To Improve Ads Quality, Facebook Will Expose “Relevance Score”
Like Google, Facebook uses a mix of bid price and relevance scoring to determine which ads to show. Starting this week, as an incentive for advertisers to improve the quality and relevance of their ads, the company is going to expose “relevance scores” (RS) to marketers. Facebook’s newly exposed RS is effectively an estimate of […]
Like Google, Facebook uses a mix of bid price and relevance scoring to determine which ads to show. Starting this week, as an incentive for advertisers to improve the quality and relevance of their ads, the company is going to expose “relevance scores” (RS) to marketers.
Facebook’s newly exposed RS is effectively an estimate of the ad’s targeted alignment with its intended audience. Facebook believes the exposure of RS will produce a “win-win-win.” Better ads will be more interesting to audiences, perform better for marketers and generate more revenue ultimately for Facebook.
In its blog post the company explains how RS is determined:
Relevance score is calculated based on the positive and negative feedback we expect an ad to receive from its target audience. The more positive interactions we expect an ad to receive, the higher the ad’s relevance score will be. (Positive indicators vary depending on the ad’s objective, but may include video views, conversions, etc.) The more times we expect people to hide or report an ad, the lower its score will be.
Ads receive a relevance score between 1 and 10, with 10 being the highest. The score is updated as people interact and provide feedback on the ad. Ads with guaranteed delivery — like those bought through reach and frequency — are not impacted by relevance score. Relevance score has a smaller impact on cost and delivery in brand awareness campaigns, since those ads are optimized for reaching people, rather than driving a specific action like installs.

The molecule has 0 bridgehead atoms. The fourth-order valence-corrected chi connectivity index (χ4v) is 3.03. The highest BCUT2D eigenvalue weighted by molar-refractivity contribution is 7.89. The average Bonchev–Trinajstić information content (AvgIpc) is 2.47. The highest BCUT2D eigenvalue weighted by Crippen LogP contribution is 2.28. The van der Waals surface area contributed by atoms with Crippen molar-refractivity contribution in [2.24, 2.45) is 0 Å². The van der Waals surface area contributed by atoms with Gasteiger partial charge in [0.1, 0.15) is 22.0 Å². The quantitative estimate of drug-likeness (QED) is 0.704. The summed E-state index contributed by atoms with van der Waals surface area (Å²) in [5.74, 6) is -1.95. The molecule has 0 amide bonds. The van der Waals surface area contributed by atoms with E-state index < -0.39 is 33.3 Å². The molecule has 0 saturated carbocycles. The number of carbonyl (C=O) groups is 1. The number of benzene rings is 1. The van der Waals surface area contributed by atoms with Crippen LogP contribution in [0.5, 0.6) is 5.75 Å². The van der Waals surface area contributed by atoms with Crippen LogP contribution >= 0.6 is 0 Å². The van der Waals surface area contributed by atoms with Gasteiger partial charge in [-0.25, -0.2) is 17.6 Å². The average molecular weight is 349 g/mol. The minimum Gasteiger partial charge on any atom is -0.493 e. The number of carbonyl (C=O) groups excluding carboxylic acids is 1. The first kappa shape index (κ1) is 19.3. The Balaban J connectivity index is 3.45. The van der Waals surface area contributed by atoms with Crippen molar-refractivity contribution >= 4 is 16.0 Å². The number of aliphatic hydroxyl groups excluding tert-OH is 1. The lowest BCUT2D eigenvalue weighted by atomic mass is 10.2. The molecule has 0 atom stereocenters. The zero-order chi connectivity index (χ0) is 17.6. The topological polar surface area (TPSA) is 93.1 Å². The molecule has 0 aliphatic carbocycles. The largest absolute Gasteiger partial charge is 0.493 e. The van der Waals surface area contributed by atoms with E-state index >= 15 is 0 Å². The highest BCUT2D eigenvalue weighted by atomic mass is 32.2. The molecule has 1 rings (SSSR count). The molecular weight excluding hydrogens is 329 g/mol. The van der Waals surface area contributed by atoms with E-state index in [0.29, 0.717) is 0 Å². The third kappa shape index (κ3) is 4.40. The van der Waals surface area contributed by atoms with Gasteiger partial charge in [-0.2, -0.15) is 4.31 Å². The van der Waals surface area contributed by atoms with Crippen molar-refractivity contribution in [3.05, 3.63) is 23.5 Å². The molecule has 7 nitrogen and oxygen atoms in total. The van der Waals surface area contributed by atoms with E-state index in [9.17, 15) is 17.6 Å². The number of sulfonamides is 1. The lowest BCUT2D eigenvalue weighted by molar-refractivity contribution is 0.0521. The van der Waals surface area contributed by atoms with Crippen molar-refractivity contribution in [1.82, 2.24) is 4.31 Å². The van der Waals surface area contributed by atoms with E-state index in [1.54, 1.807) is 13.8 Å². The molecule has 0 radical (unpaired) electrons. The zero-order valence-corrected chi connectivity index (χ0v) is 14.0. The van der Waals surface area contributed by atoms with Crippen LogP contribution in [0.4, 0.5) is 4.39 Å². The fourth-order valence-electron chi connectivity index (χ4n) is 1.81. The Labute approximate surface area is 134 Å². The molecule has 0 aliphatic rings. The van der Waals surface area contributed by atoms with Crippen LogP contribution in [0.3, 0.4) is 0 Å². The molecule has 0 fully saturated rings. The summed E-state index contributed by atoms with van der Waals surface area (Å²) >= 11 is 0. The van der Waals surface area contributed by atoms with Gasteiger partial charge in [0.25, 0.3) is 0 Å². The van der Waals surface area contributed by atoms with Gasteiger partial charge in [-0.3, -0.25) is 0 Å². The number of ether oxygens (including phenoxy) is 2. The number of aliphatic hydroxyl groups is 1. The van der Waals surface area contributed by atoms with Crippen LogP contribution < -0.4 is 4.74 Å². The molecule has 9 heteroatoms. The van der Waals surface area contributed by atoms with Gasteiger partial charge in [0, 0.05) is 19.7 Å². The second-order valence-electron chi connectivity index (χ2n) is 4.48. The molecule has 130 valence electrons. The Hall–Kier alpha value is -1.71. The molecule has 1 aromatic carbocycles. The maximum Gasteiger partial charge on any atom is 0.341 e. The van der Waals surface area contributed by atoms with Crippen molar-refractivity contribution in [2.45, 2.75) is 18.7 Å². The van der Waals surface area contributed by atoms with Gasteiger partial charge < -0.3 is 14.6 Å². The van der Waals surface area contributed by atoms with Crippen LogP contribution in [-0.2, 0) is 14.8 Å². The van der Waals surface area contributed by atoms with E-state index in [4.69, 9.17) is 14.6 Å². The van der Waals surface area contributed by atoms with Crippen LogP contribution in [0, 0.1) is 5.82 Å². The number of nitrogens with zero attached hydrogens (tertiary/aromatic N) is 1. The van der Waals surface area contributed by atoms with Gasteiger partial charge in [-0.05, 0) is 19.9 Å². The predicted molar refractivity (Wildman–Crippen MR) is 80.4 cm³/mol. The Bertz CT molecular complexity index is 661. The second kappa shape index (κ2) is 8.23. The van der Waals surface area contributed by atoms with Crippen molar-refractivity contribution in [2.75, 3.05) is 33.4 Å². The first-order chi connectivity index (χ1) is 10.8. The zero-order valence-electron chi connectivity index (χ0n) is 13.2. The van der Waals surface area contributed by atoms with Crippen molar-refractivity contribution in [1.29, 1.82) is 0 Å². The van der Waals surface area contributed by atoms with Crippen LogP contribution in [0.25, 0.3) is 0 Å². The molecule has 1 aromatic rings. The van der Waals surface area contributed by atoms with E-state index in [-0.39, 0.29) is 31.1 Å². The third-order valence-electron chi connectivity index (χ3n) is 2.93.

Below is a Facebook-provided image of how RS will be presented to advertisers.
Facebook also says that RS will help with A/B testing and creative optimization. They can watch the RS go up or down and adjust ad creative accordingly.
Ads with a higher RS will be more competitive at auction and ultimately cost less for marketers. However, Facebook is being careful to emphasize that bidding is still “the most important factor for success”:
Bid matters too. For instance, if two ads are aimed at the same audience, there’s no guarantee that the ad with an excellent relevance score and low bid will beat the ad with a good relevance score and high bid. But, overall, having strong relevance scores will help advertisers see more efficient delivery through our system.
Along those lines Facebook doesn’t want marketers to become fixated on RS. The company says RS “should not be used as the primary indicator of an ad’s performance.” Still it gives marketers another important metric to gauge performance.
Facebook said it tested relevance score with a number of advertisers prior to rolling it out. One of the beta partner-advertisers said it saw conversion rates improve by 20 percent.